In the South, black-eyes peas reign as the New Year’s meal for good fortune. One story is that the only food Union soldiers didn’t take during the Civil War was black-eyed peas. They thought it was food for the animals. To have the peas spared was indeed good fortune!
Grapes are also considered a food to bring good fortune and in Spain they are eaten as the clock strikes midnight. In addition, eating a green leafy vegetable brings good luck along with cornbread because it is yellow like gold. I never knew I had these food options to bring me good luck!
I will continue my family tradition and have pork and sauerkraut cooked with apples. That along with mashed potatoes and gravy will be delicious. The diet begins January 2, so I plan on enjoying my New Year’s meal! Happy New Year, everyone!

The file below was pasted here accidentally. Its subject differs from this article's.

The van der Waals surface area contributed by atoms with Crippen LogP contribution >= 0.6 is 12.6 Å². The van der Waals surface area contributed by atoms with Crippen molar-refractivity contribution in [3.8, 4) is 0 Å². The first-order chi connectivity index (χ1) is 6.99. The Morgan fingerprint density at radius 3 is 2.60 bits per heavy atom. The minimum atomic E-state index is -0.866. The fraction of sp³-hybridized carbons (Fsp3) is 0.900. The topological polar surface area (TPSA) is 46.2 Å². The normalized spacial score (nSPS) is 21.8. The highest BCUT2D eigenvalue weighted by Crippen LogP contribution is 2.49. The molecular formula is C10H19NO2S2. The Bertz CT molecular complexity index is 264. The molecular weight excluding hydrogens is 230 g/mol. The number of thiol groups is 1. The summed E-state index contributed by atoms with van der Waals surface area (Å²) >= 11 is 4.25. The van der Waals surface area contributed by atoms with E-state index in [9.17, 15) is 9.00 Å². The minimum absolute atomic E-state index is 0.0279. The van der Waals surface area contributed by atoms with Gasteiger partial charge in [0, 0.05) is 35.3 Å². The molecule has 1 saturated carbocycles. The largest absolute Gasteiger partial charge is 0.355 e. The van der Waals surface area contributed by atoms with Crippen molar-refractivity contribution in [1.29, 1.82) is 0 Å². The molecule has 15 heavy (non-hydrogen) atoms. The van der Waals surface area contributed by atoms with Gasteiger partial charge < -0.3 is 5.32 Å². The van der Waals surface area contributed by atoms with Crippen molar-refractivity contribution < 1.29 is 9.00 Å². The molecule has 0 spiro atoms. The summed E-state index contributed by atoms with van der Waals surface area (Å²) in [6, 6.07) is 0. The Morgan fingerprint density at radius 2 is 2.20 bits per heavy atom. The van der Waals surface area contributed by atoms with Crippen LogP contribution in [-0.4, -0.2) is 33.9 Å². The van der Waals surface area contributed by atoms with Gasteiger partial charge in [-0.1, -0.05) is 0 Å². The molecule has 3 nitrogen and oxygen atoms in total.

Don’t these look good? Soul cakes were given to children who went souling on All Hallow’s Eve. They were given in exchange for the promise of prayers for the deceased. It was believed that souls went to purgatory when a person died and prayers were needed to get them out. The Soulers carried hallowed out turnips with candles in them that supposedly represented a soul trapped in purgatory. It was also a good lantern!
The Irish immigrants brought this custom with them when they came to America in the mid 1800’s due to the potato famine. Like many customs, it changed to a night of song and treats. It took awhile for Americans to adopt the idea but they did. Trick or treating became popular throughout America in the 1950’s. Since costumes had been worn by the early Soulers to ward off spirits, that custom was borrowed too. Of course it was Americanized!
I don’t know why the veil between heaven and earth is thought to be thin during this time of year, but if you believe this, then it’s a good time for fortune telling. The early settlers celebrated the harvest with hard cider and fortune telling. My uncles told me stories of upsetting outhouses and buggies on Halloween. For these farm boys, it was a night of mischief which drove my grandmother crazy! I think they were letting off steam after working so hard to get the crops in.